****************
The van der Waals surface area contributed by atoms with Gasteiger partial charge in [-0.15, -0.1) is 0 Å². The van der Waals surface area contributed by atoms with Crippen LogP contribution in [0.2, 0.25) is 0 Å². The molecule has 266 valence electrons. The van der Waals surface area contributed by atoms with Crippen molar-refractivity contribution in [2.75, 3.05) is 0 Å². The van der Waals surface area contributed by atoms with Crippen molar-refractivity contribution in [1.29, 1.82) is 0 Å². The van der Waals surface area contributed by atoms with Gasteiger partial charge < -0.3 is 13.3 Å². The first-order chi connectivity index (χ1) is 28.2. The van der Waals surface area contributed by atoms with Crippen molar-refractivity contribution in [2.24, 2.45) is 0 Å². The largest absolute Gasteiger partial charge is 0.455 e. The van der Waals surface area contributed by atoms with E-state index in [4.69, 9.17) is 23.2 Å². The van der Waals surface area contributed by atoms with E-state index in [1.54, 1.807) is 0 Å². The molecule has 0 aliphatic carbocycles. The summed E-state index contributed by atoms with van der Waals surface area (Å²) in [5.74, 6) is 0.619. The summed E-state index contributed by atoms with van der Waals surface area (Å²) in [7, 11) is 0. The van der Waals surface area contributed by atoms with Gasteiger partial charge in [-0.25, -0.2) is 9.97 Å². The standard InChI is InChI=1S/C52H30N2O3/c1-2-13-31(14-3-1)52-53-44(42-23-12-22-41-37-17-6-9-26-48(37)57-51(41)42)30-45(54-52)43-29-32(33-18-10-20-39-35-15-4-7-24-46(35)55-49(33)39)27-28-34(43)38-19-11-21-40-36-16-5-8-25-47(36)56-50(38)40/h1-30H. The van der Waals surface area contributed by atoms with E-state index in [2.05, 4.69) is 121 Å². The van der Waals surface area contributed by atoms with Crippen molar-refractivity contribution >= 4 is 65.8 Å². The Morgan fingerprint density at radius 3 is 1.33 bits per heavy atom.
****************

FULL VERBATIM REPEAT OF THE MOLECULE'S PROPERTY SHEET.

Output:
The van der Waals surface area contributed by atoms with Gasteiger partial charge in [-0.15, -0.1) is 0 Å². The van der Waals surface area contributed by atoms with Crippen LogP contribution in [0.2, 0.25) is 0 Å². The molecule has 266 valence electrons. The van der Waals surface area contributed by atoms with Crippen molar-refractivity contribution in [2.75, 3.05) is 0 Å². The van der Waals surface area contributed by atoms with Crippen molar-refractivity contribution in [1.29, 1.82) is 0 Å². The van der Waals surface area contributed by atoms with Gasteiger partial charge < -0.3 is 13.3 Å². The first-order chi connectivity index (χ1) is 28.2. The van der Waals surface area contributed by atoms with Crippen molar-refractivity contribution in [2.24, 2.45) is 0 Å². The largest absolute Gasteiger partial charge is 0.455 e. The van der Waals surface area contributed by atoms with E-state index in [4.69, 9.17) is 23.2 Å². The van der Waals surface area contributed by atoms with E-state index in [1.54, 1.807) is 0 Å². The molecule has 0 aliphatic carbocycles. The summed E-state index contributed by atoms with van der Waals surface area (Å²) in [5.74, 6) is 0.619. The summed E-state index contributed by atoms with van der Waals surface area (Å²) in [7, 11) is 0. The van der Waals surface area contributed by atoms with Gasteiger partial charge in [-0.25, -0.2) is 9.97 Å². The standard InChI is InChI=1S/C52H30N2O3/c1-2-13-31(14-3-1)52-53-44(42-23-12-22-41-37-17-6-9-26-48(37)57-51(41)42)30-45(54-52)43-29-32(33-18-10-20-39-35-15-4-7-24-46(35)55-49(33)39)27-28-34(43)38-19-11-21-40-36-16-5-8-25-47(36)56-50(38)40/h1-30H. The van der Waals surface area contributed by atoms with E-state index in [2.05, 4.69) is 121 Å². The van der Waals surface area contributed by atoms with Crippen molar-refractivity contribution >= 4 is 65.8 Å². The Morgan fingerprint density at radius 3 is 1.33 bits per heavy atom.